Bret: I have no problem making college more affordable, but I’m generally against making things free on the view that people rarely value, or stick with, what they don’t pay for.

Gail: Well, I value sunny skies and chirping birds.

Bret: Touché.

Gail: The part of funding for higher education that’s worried me most has been the for-profit schools, which the Trump administration allowed to really run amok, encouraging vulnerable kids — and adults — to enrol in very expensive programs that leave them drowning in debt.

Bret: I know very little about for-profit schooling, Gail, and I’ll gladly defer to your judgment. But people are also swimming in debts from attending traditional not-for-profit schools, where tuition increases outpaced inflation and the quality of education can leave a lot to be desired.

I guess what I’m really thinking about is breaking the current educational mould. For starters, we’d all be better off if college took three years, as it does in England, not four.

Gail: Just so we can end 2020 on a positive note, I’m prepared to agree to slice off senior year.

Bret: Or freshman year! I’m not sure it’s ever a good idea for students to go directly from high school to college, and a gap year that entails some form of service would do everyone a lot of good.

Giant companies like Boeing or Microsoft might be encouraged to start tuition-free apprenticeship schools, loosely on the model of West Point, so they can address their perennial skills shortage while offering successful graduates guaranteed five-year jobs in technical fields.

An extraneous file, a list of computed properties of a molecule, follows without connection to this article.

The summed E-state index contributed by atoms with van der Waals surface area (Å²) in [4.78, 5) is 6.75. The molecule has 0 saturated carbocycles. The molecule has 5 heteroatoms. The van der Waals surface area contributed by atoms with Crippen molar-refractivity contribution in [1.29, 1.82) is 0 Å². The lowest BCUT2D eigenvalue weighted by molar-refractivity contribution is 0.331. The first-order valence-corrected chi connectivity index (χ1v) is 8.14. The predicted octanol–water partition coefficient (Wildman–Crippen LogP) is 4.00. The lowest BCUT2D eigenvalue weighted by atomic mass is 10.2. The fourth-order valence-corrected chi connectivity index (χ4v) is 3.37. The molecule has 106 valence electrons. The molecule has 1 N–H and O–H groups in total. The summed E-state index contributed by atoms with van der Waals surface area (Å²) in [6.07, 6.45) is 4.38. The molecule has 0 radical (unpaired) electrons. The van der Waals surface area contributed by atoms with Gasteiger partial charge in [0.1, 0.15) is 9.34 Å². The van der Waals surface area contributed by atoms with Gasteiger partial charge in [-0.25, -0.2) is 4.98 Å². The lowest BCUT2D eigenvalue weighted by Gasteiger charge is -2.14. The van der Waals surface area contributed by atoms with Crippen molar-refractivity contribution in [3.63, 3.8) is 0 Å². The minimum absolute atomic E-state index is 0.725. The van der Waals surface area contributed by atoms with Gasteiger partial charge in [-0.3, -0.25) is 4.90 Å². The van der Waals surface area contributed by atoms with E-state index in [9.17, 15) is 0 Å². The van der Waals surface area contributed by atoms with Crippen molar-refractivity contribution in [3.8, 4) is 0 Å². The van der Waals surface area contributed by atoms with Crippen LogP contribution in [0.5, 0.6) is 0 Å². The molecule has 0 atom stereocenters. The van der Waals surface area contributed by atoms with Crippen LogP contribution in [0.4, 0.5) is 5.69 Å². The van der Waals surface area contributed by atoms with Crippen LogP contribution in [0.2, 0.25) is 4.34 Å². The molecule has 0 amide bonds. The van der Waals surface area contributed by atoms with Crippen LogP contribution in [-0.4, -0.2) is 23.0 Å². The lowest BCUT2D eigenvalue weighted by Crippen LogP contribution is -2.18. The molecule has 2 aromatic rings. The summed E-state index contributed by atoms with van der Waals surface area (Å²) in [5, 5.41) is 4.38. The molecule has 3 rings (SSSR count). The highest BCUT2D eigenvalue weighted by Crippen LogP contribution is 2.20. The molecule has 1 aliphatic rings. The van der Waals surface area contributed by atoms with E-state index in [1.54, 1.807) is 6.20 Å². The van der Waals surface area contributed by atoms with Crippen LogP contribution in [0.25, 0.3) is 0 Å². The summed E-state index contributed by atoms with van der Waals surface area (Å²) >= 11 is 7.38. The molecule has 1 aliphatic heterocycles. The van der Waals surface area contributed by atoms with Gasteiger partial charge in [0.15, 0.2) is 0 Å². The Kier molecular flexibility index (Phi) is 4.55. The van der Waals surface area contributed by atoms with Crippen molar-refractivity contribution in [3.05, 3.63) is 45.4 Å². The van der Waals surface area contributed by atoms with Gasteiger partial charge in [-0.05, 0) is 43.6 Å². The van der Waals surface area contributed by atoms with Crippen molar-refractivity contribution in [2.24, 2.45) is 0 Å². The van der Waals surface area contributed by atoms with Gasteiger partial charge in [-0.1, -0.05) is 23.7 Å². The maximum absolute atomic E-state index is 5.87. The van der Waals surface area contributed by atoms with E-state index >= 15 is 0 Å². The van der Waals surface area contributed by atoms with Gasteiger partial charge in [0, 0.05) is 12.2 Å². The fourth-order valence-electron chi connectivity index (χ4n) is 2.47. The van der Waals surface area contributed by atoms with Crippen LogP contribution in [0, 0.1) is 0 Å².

Gail: In a perfect world I’d be with you on national service. But the idea of requiring it hasn’t always been popular among the young people it would affect.

Bret: Anyway, the point here is just to think fresh. After four years of Trump, discussing these things feels a bit like seeing the sun and hearing those chirping birds you were just talking about for the first time in years.

Gail: Bret, I’m off on vacation now, but when I get back in January we’ll still have time to bid the Trump presidency a few more not-so-fond farewells.

Happy new year in advance. Already looking forward to battling through the age of Biden with you.

Bret: Deal. See you in ’21.

Written by: Gail Collins and Bret Stephens
Photographs by: Doug Mills